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Birds, Elves, and base set rotations

When Bad Things Happen to Good Cards

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“Every act of creation is first of all an act of destruction” -- Pablo Picasso

Birds vs. Elves

Several weeks ago in the “Selecting Eighth Edition” promotion, we let all of you choose between Birds of Paradise (and Vine Trellis) and Llanowar Elves (and Utopia Tree). The winners would be guaranteed slots in Eighth Edition while the losers would be denied. The winners were Birds of Paradise and Vine Trellis.

This week, I’m going to answer the question that’s on everyone’s lips: Why? Why did R&D have to remove either Birds or Elves? Or more broadly, why do good, classic cards that have been in the game since its beginning have to get rotated out?

Since I only seem to broach the more complicated questions, I have multiple answers.

#1 - Avoiding Creative Glut

Creative glut? Huh? English, Rosewater, speak English. One of my hobbies is the study of creative thought. In fact, my favorite book is entitled A Whack on the Side of the Head by Roger von Oech. In it, von Oech makes the claim that anyone can be creative. What keeps them from doing so is what he refers to as the “ten mental locks.” (For those that care, this book inspired me to write an article, one of my all-time favorites, called “The Ten Mental Locks of Magic” which was published in Duelist # 4). These mental locks are the ways people keep themselves from being creative.

The third mental lock is “Follow the Rules.” The section starts out with the Picasso quote that I began this column with. von Oech explains that one of the greatest inhibitors to creative thought is a desire to follow an existing set of rules. “I can’t do that. The rules don’t allow that.”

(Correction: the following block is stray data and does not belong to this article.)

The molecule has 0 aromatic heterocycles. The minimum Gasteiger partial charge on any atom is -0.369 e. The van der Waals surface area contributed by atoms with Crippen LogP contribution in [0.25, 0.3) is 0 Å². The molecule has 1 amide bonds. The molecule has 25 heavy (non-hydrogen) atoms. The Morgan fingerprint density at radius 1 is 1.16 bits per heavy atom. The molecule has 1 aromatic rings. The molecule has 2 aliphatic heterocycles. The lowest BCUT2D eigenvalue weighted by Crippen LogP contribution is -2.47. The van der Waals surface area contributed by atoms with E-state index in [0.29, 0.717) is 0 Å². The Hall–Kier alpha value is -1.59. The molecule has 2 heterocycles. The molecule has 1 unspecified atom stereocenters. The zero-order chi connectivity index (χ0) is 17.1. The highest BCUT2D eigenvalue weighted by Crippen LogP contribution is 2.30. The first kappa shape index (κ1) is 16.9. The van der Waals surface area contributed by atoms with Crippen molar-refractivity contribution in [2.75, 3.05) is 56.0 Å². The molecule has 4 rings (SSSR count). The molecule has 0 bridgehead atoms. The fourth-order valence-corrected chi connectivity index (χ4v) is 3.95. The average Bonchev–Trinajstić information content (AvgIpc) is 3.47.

This problem happens to the most creative of people. Why? Harkening back to my column of a few weeks ago (“Zen and the Art of Cycle Maintenance”), people crave structure. As an example, Creative Guy comes up with a new, innovative idea. People like it. Creative Guy expands upon the idea. But the new idea isn’t as innovative as the original idea since certain conventions that were popular in the first idea are included in the second. Creative Guy has drifted towards structure. Each new generation of the idea inherits more and more baggage from the earlier ideas. Eventually, Creative Guy creates an idea with little to no innovation. This degeneration is what I refer to as “creative glut.”

Lets bring the idea of creative glut to Magic. Richard Garfield designed Magic, and many of the first cards are what we could refer to as “timeless.” They’re elegant, they have basic abilities, they’re easy to understand, and they have good flavor. So, in future basic editions, the development team is encouraged to keep them around. But each year, three new sets get released and in each of them are a few new “timeless” cards. These cards get added to the basic set. Now, one of two things is bound to happen. Either (a) we run out of space in the basic set meaning that we are unable to rotate in new cards. Or (b) some of the “timeless” cards have to occasionally be rotated out. As Llanowar Elves demonstrates, we’ve chosen (b).

#2 – Loosening Design Constraints

One of green’s flavors is the ability to produce mana. In particular, it has small creatures that give it a permanent mana boost. Occasionally, this mana boost allows it access to other colors. As a designer, I’m excited to explore this rich vein of design. But I can’t. Why? Because there’s no room for new design.

You see, Llanowar Elves and Birds of Paradise are at the top of the power curve. They are about as good as R&D makes cards these days. So, in order to make a tournament-quality green mana producer, I have to create a card that won’t be eclipsed by Elves or Birds yet isn’t more powerful than either. In my seven years as a Magic designer I think I’ve accomplished this task once (with Werebear).

One of the big secrets of design is how the existence of certain cards holds back countless of other ideas. Llanowar Elves is a great card, but by taking a breather, he will let a score of other cards finally come out to play.

#3 – Inspiring Change

Here’s another R&D truism: Magic is bigger than the cards. What this means is that the game as a whole is more than the sum of its parts. Take any card. Hell, take any ten cards. Use your time machine and wipe them out of this time space continuum. You know what? Magic will survive. I’m sure a couple of wise guys out there are going, “Yeah, what about the five basic lands?”